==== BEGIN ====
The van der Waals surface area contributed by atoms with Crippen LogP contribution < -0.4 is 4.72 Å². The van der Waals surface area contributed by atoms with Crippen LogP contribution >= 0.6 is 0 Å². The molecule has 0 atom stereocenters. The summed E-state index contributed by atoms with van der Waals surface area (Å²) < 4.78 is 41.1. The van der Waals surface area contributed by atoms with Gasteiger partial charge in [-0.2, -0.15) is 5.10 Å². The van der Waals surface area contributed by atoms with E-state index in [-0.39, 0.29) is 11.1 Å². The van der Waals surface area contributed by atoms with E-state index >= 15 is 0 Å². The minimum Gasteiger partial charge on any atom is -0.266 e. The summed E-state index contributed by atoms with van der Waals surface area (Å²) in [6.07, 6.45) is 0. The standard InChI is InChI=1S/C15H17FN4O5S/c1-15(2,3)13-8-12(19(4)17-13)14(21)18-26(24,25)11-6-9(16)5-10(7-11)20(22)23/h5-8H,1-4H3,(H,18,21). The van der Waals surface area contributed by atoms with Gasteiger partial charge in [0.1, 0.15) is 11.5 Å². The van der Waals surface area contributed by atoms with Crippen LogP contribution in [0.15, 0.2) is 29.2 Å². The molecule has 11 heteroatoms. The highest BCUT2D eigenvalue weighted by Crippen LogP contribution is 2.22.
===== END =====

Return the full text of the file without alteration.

The van der Waals surface area contributed by atoms with Crippen LogP contribution < -0.4 is 4.72 Å². The van der Waals surface area contributed by atoms with Crippen LogP contribution >= 0.6 is 0 Å². The molecule has 0 atom stereocenters. The summed E-state index contributed by atoms with van der Waals surface area (Å²) < 4.78 is 41.1. The van der Waals surface area contributed by atoms with Gasteiger partial charge in [-0.2, -0.15) is 5.10 Å². The van der Waals surface area contributed by atoms with E-state index in [-0.39, 0.29) is 11.1 Å². The van der Waals surface area contributed by atoms with E-state index >= 15 is 0 Å². The minimum Gasteiger partial charge on any atom is -0.266 e. The summed E-state index contributed by atoms with van der Waals surface area (Å²) in [6.07, 6.45) is 0. The standard InChI is InChI=1S/C15H17FN4O5S/c1-15(2,3)13-8-12(19(4)17-13)14(21)18-26(24,25)11-6-9(16)5-10(7-11)20(22)23/h5-8H,1-4H3,(H,18,21). The van der Waals surface area contributed by atoms with Gasteiger partial charge in [0.1, 0.15) is 11.5 Å². The van der Waals surface area contributed by atoms with Crippen LogP contribution in [0.15, 0.2) is 29.2 Å². The molecule has 11 heteroatoms. The highest BCUT2D eigenvalue weighted by Crippen LogP contribution is 2.22.